People using mobile phonesIn the first of this two-part series, I shared data on inbound marketing and online advertising and how it related to your small business – all based on great marketing statistics in the just published “The Marketing Data Box.”  In this, the second post, we are looking at video marketing and advertising.

If you have thought about producing and sharing videos online as part of your marketing strategy, consider that Americans watch 14 hours of online video each week.  That translates to an average of 179 million Americans watching video each month.

Based on those numbers, it is pretty safe to say that video marketing is a good idea due to its high level of engagement.  It probably comes as no surprise that YouTube is the dominant channel (77% of market share), trailed way behind by Hulu (6%) and Bing (4%).

It is also worthwhile to consider advertising using online video ads, as they reach 45% of the U.S. population an average of 32 times per month.  Obviously, you need to make sure your target market is in the demographic mix of any online video channel before committing.

If they are using Hulu, you might want to advertise there, as that video channel generated the highest number of video ad impressions at nearly 1.1 billion.

What about mobile?  We are all very reliant on our smartphones to do just about anything–well, at least the 31% of us who have a smart phone.  Nielsen found that Americans spend 38.5% of their smartphone usage time on email.  Social networking is a distant second (10.7%), which, quite honestly, surprised me, but only because so many people I know update Facebook constantly while on the go.

If you want to reach smartphone users, think about finding a mobile game developer. Some 44% of US mobile phone users have played a mobile game at least once; 33% of respondents have played a game in the past month; and nearly a quarter (24.6%) have played in the past week, making them  “avid mobile phone gamers.”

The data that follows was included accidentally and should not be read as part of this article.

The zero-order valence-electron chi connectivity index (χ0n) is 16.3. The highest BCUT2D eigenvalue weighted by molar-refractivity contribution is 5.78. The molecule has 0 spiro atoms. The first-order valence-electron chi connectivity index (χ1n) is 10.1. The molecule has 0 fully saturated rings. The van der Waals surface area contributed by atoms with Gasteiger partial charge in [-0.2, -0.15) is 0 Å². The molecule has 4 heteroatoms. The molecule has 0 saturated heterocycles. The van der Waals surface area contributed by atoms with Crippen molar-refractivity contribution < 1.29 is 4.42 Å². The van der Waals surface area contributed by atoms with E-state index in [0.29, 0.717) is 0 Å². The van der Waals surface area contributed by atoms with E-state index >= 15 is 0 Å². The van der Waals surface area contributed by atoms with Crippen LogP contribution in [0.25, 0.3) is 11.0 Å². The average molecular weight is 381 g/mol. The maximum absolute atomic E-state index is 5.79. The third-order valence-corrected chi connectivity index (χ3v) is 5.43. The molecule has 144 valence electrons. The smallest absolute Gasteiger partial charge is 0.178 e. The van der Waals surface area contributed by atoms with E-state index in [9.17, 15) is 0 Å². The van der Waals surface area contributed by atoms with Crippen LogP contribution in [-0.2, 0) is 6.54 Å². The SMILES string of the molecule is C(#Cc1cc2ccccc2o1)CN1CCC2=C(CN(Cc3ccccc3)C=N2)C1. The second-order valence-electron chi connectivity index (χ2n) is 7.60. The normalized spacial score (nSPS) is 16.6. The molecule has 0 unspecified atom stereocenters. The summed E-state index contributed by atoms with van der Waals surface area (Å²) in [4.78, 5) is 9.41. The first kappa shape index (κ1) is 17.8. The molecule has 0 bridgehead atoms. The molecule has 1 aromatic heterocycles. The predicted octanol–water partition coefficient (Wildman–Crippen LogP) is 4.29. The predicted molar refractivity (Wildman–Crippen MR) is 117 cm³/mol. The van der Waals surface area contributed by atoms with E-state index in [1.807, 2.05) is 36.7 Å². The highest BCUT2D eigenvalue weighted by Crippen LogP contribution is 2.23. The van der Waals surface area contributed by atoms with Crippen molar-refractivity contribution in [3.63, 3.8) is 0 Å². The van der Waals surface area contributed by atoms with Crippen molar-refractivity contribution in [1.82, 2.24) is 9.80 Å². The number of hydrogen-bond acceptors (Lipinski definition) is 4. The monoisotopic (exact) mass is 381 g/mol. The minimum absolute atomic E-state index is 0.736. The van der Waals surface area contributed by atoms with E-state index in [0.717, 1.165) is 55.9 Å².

“The Marketing Data Box” is a quarterly series published by Watershed Publishing’s Data Insights, based on HubSpot’s data and using graphics supplied by MarketingCharts.com. 

Image by Flickr user garryknight (Creative Commons)

How to be Likeable on Facebook

June 27th, 2011 ::

Aquent and the AMA recently hosted a webinar on how to be likeable on Facebook.  Dave Kerpen, CEO of Likeable Media, gave some great tips on how to effectively use Facebook for marketing.  Always nice to learn from an expert, so here are the takeaways:

Focus on your customers

Dave stressed that the key to marketing success on Facebook is to talk about your customers.  Yes, it’s OK to talk about your company and brand, but only once in a while.   Your messaging should focus almost exclusively on your customers.

Work to create conversations with fans, especially the ones that post good things because they are your ambassadors and will spread word about your company to all of their friends and colleagues.

Use the tabs

Swap out your company logo on your page for a profile photo of a specific product or of fans, which you can frequently update.  Then make sure you completely fill out information in the tabs and add photos and links to your website. Use the welcome tab like a landing page and include promos and calls-to-action.  (Only 10% of Facebook fan pages do this, so chances are your competitors don’t.)

Content is king

Share great content every single day so you’ll show up in the news feed.  The five most engaging status updates are photos, video, links, questions and interactive apps (polls, quizzes and virtual gifts), while the best way to attract new fans and comments is to ask questions and actively solicit Likes.  You can also use a Like button for individual products or objects, something I had never thought of before.

To ensure you are publishing great content that your fans will appreciate, put together an editorial calendar so you can plan ahead and stay organized.

Advertise on Facebook

Thanks to detailed demographic information and volume of users, Facebook is the best advertising platform ever.  Hundreds of millions of users have identified their likes, interests, affiliations, job titles, and so on, making it easy to target your ideal customers.